ALBUQUERQUE, N.M. — Lavu Inc. is one of the fastest-paced startups ever to emerge in the Duke City, and it all began because of an earthquake in Taiwan and a girlfriend in New Mexico.
That’s what Lavu co-founder and CEO Andy Lim told 500 attendees at the Greater Albuquerque Chamber of Commerce’s 98th annual meeting and luncheon on Thursday, where Lim was the guest speaker.
Taiwanese-born Lim, who spoke little English when he arrived 15 years ago, is now fluent in four languages and has an MBA from the University of New Mexico.
Chamber President Terri Cole introduced him as one of the “hottest” up-and-coming entrepreneurs in New Mexico today, and pointed to him as an inspiration for other aspiring entrepreneurs in Albuquerque to pursue their business dreams and contribute to economic development and job creation in the city.
Lim then told his rags-to-riches story in an interview format with Cole.
Lim explained how he and a business partner, Corey Fiala, have built Lavu from scratch over the past five years. The company provides point-of-sale software for restaurants to conduct their business online.
Today it sells its software in 85 countries on six continents and employs 40 people at a 10,000-square-foot office Downtown. The company received a $15 million venture investment in June to further expand operations on a global scale. That investment has been billed as the state’s largest such first-time venture funding deal for a startup company in New Mexico.
And it all began when Lim got scared by a magnitude 7.6 earthquake in 1999 in his native Taiwan.
The earthquake sent Lim packing in search of safer shores. He chose New Mexico through a romantic flash of passion.
“I had just graduated computer science in Taiwan, and I knew a girl in Albuquerque,” Lim said.
But with barely a word of English in his vocabulary, the transition was difficult.
“It was terrible when I first arrived,” he said. “It was very hard to converse.”
Lim’s determination and drive to succeed propelled him forward. The 24-year-old immigrant studied English at Central New Mexico Community College. He enrolled in business school at the University of New Mexico, and provided computer tech support services to earn his way through college.
The tech-support job solidified his grasp of English, Lim said. That’s because he dealt with people who were “old” and who didn’t have the technology skills to navigate computers on their own, so he spent all day explaining things in English. In the process, he turned a rudimentary grasp of the language into near-native command.
Lim launched his first business, Lim Web Design, in 2006.
He formed Lavu in 2010 with Fiala after the partners observed the challenges faced by a local restaurant owner who wanted to incorporate online point-of-service software into his business. Together, Lim and Fiala created their own software to allow restaurants to seamlessly conduct their business on mobile devices like tablets and smart phones.
With Lavu’s system, restaurants can now integrate all front- and back-end operations into a single platform that processes everything in real-time. Table servers, for example, can take orders directly on iPads or smartphones, allowing cooks to instantly read them on screens in the kitchen. The meals are automatically logged and processed for payment at a tablet-based cash register. And managers can remotely track inventory and manage deliveries.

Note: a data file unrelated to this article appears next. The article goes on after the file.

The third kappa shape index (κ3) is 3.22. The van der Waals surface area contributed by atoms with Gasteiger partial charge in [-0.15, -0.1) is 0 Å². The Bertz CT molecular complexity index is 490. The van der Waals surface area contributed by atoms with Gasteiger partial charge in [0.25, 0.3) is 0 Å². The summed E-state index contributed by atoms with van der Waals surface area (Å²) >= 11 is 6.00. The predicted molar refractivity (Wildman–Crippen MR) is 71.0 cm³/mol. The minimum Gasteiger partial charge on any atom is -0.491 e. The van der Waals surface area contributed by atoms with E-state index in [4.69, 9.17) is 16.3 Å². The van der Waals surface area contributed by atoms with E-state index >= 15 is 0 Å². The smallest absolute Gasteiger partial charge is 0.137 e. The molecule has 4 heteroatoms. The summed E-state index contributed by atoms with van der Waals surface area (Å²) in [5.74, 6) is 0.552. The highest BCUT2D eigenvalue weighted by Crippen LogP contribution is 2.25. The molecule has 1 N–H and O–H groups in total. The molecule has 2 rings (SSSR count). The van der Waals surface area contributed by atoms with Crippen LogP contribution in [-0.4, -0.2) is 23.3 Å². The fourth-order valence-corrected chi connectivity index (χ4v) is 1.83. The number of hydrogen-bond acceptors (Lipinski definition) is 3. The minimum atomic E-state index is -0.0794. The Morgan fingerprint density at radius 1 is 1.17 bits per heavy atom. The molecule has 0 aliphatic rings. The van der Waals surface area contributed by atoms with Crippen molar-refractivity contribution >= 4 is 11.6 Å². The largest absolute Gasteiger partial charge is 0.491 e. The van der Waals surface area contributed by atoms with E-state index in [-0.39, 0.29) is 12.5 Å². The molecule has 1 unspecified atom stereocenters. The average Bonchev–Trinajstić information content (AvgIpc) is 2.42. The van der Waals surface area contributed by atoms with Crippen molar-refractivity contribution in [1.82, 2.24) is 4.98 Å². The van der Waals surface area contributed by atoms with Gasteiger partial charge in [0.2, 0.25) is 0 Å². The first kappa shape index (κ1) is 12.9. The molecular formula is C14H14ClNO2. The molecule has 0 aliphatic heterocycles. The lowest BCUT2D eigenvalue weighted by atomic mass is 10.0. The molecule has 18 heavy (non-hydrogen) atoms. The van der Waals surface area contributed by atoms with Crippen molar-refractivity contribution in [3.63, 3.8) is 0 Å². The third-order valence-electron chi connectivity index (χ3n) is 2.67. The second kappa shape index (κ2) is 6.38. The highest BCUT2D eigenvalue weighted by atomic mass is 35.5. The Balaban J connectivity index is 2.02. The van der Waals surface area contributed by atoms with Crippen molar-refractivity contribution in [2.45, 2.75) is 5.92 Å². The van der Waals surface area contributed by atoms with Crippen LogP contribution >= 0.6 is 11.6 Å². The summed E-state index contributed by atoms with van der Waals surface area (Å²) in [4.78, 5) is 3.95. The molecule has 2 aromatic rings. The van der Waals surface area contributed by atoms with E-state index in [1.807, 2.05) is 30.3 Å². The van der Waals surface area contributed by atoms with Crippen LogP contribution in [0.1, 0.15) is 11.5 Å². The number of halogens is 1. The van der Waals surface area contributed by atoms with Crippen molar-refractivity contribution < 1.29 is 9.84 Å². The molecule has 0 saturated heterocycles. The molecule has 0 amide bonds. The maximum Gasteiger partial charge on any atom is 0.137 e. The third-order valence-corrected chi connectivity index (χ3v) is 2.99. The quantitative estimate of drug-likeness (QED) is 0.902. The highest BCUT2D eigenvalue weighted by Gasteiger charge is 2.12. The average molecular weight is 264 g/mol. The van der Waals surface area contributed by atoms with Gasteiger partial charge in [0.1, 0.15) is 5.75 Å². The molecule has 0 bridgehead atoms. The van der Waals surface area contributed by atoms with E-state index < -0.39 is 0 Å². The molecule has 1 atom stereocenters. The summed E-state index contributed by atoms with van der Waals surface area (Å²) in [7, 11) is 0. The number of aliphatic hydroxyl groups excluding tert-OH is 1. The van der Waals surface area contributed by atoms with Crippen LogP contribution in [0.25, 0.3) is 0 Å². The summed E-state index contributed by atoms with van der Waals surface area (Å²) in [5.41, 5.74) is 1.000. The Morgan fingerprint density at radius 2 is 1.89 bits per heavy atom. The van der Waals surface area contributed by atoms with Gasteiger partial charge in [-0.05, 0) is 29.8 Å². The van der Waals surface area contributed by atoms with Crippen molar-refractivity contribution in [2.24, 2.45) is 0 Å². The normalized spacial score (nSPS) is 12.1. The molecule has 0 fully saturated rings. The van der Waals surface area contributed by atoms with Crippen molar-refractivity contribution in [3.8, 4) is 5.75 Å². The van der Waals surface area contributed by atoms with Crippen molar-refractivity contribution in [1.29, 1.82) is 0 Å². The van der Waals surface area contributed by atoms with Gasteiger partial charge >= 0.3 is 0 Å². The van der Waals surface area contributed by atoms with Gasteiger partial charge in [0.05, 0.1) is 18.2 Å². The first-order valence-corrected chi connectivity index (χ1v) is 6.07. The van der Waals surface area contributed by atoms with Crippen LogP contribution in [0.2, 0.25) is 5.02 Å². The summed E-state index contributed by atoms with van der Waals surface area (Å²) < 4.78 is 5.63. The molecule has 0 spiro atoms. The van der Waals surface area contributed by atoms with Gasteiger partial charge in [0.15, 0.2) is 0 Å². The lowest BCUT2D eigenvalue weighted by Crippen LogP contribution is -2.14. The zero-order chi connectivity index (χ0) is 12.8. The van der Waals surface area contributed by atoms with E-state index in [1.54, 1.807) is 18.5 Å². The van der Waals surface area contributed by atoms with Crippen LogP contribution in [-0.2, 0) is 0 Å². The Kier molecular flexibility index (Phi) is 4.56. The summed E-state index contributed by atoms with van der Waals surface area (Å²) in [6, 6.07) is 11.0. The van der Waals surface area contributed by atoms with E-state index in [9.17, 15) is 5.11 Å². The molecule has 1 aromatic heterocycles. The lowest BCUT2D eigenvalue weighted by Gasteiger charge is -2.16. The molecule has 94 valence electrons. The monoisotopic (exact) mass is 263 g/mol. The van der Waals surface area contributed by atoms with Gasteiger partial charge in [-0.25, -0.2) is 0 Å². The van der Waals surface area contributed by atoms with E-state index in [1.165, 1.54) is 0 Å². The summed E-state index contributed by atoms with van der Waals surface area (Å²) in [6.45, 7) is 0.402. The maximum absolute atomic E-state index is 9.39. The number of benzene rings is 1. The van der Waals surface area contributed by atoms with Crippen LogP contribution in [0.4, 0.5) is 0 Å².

Lavu’s software immediately gained traction in the restaurant industry.
“In our first week, we had 500 inquiries,” Lim said. “People wanted it, and we didn’t even have a product yet.”
The impetus for starting the company was to make sure he could provide for his family. (His wife is not the original girlfriend. “Things didn’t work out,” he said.)
Like the software, the company’s name reflects Lim’s flare for creativity. It was inspired by his toddler son.
“My son kept coming up to say ‘Lav yu, daddy,’ and we love what we’re doing,” Lim said.
Until receiving the venture investment in June, the company had grown organically, without any financing.
Lim said that reflects the market pull of a great idea that helps businesses resolve real-world problems.
“Having a product with traction is the key,” Lim said. “If the product is right and it works well, the other pieces come together.”
Lavu is committed to staying in Albuquerque, where Lim said he wants to inspire more aspiring entrepreneurs to pursue their dreams without leaving the state.
“We need to get rid of the notion that we can’t build a big technology company in Albuquerque,” Lim said. “It’s not true that you need to go elsewhere. It can happen anywhere in the world now with globalization and the Internet.”
Lim said the city and its public and private partners have done a great job in building Albuquerque’s new Innovation District Downtown – something he hopes to contribute to as Lavu continues to grow.
“There’s real support now for technology startups here,” Lim said. “We’re seeing a lot of movement. But we can do more, because we have a lot of great thinkers here, and we need more doers.”